Maple Leafs Game 7 loss column 5424

BOSTON -- For the fourth time in 11 years, the Toronto Maple Leafs bid adieu to their season with a handshake line at center ice of TD Garden after losing Game 7 to the Boston Bruins.

The question is, how many of them will be saying goodbye again in the coming weeks, this time to the Toronto organization?

Admittedly, the Maple Leafs, buoyed by the return of star center Auston Matthews, fought valiantly in a heartbreaking 2-1 overtime loss to the Bruins in the deciding game of their Eastern Conference First Round series here Saturday.

But lose they did.


Make it one postseason series win in the past 20 years. And six straight Game 7 losses dating to 2013.

Make it a 1-8 record in Stanley Cup Playoff series in which Matthews, forwards Mitch Marner and William Nylander, and defenseman Morgan Rielly -- the bulk of the team’s core -- have appeared.

How do you bring the same band back?

That’s the question for first-year general manager Brad Treliving to ponder.

Moreover, how safe is coach Sheldon Keefe? Even team president Brendan Shanahan?

Those are issues new Maple Leaf Sports & Entertainment president and CEO Keith Pelley may have to tackle.

In terms of the players, Keefe was asked about the future of the core and whether he thought it might be able to eventually break through. Keep in mind that that group includes captain John Tavares, who is 1-6 in postseason series with the Maple Leafs.

“We’ve been talking about this for a long time and we’ve tried to break through for a long time,” the coach said. “So, you know, any answer is going to fall on deaf ears in that sense. And I get that.

“All I'll say is that the group pulled together to me, and the way it pulled together here in this last week, and through the season, this group was different this year. The core you're referring to isn't different. The guys around were different, the feeling around the team was different, we played different.”

Unfortunately for the Maple Leafs and their legion of loyal, long-suffering fans, the result wasn’t.

And afterward, the crushed players were saying many of the same things they’ve stated after so many frequent early playoff exits.

“We've been through a lot together,” Matthews said of the core. “I mean, in the end, it's a game of inches [and] we haven't quite gotten over that hump. But obviously, through the years, you grow and we’ve come extremely close.”

Give credit where it’s due.

Matthews, who won the Maurice “Rocket” Richard Trophy for most goals in the regular season (69), worked valiantly to return to the lineup for Game 7 after being out since the third period of Game 4 with an undisclosed illness/injury.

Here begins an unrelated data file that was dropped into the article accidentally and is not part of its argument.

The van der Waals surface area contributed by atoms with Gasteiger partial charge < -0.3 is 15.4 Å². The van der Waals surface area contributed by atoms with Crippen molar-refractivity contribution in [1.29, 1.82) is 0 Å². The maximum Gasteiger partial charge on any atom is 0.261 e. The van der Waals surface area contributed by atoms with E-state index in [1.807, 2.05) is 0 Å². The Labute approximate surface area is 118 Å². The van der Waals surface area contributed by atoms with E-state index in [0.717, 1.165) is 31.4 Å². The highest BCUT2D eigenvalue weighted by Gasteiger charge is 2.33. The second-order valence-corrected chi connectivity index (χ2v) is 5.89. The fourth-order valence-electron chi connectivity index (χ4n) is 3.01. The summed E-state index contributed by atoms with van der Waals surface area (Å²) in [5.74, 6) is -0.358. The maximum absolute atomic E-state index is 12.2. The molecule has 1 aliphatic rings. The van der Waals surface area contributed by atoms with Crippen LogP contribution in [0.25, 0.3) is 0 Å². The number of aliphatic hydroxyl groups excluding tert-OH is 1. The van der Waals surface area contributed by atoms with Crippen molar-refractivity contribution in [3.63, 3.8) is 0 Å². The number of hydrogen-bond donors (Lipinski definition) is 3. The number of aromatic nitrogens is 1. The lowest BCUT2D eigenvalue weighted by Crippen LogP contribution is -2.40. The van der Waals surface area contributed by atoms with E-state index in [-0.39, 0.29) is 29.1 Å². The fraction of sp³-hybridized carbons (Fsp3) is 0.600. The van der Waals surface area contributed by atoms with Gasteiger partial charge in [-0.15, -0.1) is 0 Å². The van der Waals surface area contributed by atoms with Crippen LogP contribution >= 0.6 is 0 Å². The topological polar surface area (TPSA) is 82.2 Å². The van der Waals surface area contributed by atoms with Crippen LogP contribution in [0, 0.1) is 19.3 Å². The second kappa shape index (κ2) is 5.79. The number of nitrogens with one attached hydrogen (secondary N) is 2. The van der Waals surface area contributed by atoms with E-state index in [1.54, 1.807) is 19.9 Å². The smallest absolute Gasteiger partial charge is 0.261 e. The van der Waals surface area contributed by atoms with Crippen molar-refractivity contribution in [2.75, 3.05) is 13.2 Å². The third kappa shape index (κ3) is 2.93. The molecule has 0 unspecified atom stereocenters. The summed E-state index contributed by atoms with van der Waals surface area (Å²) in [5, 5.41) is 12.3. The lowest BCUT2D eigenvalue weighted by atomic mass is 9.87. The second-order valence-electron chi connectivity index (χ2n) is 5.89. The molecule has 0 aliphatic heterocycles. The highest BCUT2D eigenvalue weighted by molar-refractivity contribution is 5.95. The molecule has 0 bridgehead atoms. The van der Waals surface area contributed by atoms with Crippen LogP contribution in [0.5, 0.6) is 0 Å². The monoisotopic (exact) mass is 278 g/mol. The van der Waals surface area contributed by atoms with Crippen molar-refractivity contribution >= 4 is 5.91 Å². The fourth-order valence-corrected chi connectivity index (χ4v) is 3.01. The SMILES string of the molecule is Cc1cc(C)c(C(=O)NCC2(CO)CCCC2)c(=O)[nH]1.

Nylander, meanwhile, disclosed that he missed the first three games of the series with migraines, which he said gave him blurred vision. He rebounded to score Toronto’s final three goals of the series.

“It [stinks], to be honest,” he said when asked about the loss. “We were really close and we battled back in the series.

“I don’t know what to say. It’s an empty feeling right now.”

Yes, the Maple Leafs did show fight in coming back from a 3-1 series deficit to force overtime in Game 7. At the same time, consider this: The Bruins did not hold the lead once in the final three games of the series, yet still found a way to advance to play the Florida Panthers in the second round.

That’s because Boston’s biggest star, David Pastrnak, scored the series winner at 1:54 of overtime by beating Marner and Rielly to a dump-in off the boards before deking goalie Ilya Samsonov. Samsonov started in place of Joseph Woll, who sustained an undisclosed injury late in Game 6.

The bottom line: In the clutch, when it mattered the most, the Bruins’ best player was exactly that.

On the other hand, how do you explain yet another game in which the Maple Leafs lacked offense? On a team with four players -- Matthews, Marner, Nylander and Tavares -- who gobble up almost half the team’s space under the NHL salary cap while being counted on to supply goals, this was the 13th time in Toronto’s past 14 playoff games that it scored two or fewer.

In addition, the fizzling power play, featuring plenty of star power, went 1-for-21 (4.8 percent) in the series, a recipe for disaster.

In an interesting twist, Bruins coach Jim Montgomery revealed after the game that former Maple Leafs coach Mike Babcock, who was 0-3 in playoff series with Toronto, reached out to him with advice before Game 6. In the end, however, it was Toronto’s inability to finish that led to its demise.

What happens now?

Matthews and Nylander have been locked up with long-term contracts in the past nine months. Marner has one season left on his deal, which includes a no-move clause.

It’s a conundrum facing a talented team that fell short yet again.

“It's mostly hard right now to finish the season like that,” Samsonov said.

Those have become far-too-familiar words in Toronto in recent times.

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